Computers nowadays come in all shapes and sizes from a smartphone to the super computer Mira.
An essential requirement nowadays is that computers are portable. It may be hard to believe but the history of portable computers goes back 37 years, even when I write it ’37 years’ I can’t believe it . i was barely a teenager then.
The Osborne 1 was the first commercially successful portable microcomputer, released on April 3, 1981, by Osborne Computer Corporation. It weighed 10.7 kg (24.5 lb), cost US$1,795, and ran the CP/M 2.2 operating system. Powered directly from a mains socket as it had no on-board battery, it was still classed as a portable device since it could be hand-carried when packed.
While the Osborne 1 was a good deal at $1,795, it also came bundled with about $1,500 of free software:
- CP/M Utility
- CP/M Operating System
- SuperCalc spreadsheet application
- WordStar word processing application with MailMerge
- Microsoft MBASIC programming language (interpreted)
- Digital Research CBASIC programming language (compiled)
Lets just have a look at the dazzling specification of this marvel of high tech equipment.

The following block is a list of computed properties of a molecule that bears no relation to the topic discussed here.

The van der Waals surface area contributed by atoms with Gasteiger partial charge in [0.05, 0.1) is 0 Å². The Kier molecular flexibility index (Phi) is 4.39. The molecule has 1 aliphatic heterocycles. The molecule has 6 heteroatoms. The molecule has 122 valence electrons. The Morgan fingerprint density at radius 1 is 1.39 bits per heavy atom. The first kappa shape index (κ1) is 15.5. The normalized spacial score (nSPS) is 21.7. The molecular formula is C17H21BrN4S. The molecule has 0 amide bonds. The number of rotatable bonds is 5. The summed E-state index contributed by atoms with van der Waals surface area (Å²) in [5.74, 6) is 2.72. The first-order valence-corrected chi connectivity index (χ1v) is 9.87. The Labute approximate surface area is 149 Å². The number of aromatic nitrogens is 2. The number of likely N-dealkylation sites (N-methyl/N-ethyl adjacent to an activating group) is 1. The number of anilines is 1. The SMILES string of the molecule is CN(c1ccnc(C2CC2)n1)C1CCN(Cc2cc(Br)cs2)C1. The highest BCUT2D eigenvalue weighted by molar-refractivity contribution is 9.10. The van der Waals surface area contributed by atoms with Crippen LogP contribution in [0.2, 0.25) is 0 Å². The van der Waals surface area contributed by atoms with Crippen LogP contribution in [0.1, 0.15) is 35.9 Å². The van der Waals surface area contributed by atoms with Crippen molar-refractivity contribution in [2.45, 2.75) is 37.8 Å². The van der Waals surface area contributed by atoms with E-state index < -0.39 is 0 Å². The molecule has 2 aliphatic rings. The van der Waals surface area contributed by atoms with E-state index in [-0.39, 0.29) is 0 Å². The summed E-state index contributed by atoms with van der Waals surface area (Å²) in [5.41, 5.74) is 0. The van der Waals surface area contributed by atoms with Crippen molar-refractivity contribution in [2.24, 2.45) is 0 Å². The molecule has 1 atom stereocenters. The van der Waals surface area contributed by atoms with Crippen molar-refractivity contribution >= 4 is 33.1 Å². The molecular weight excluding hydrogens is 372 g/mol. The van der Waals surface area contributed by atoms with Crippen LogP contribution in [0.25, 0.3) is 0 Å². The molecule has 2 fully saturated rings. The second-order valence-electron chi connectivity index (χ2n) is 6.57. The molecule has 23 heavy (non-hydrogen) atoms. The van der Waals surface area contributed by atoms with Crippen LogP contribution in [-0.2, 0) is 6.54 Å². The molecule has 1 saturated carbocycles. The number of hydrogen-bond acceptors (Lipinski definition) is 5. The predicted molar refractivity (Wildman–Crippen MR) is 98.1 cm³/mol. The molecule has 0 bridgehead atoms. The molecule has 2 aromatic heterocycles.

- Dual 5¼-inch, single-sided 40 track floppy disk drives (“dual density” upgrade available)
- 4 MHz Z80 CPU
- 64 KB main memory
- Fold-down 69 key detachable keyboard doubling as the computer case’s lid
- 5-inch, 52 character × 24 line monochrome CRT display, mapped as a window on 128 × 32 character display memory
- Parallel printer port configurable as an IEEE-488 port
- RS-232 compatible 1200 or 300 baud Serial port for use with external modems or serial printers.
And yes this complicated piece of machinery needed a 500+ pages instruction manual.
The Osborne 1 was powered by a wall plug with a switched-mode power supply, and had no internal battery. An aftermarket battery pack offering 1-hour run-time was available, and connected to the system through a front panel socket. Early models (tan case) were wired for 120 V or 240 V only. Later models (blue case, shipping after May 1982) could be switched by the user to run on either 120 V or 230 V, 50 or 60 Hz. There was no internal fan; a hatch at the top of the (blue) case could be opened for ventilation.
Ah those were the days.
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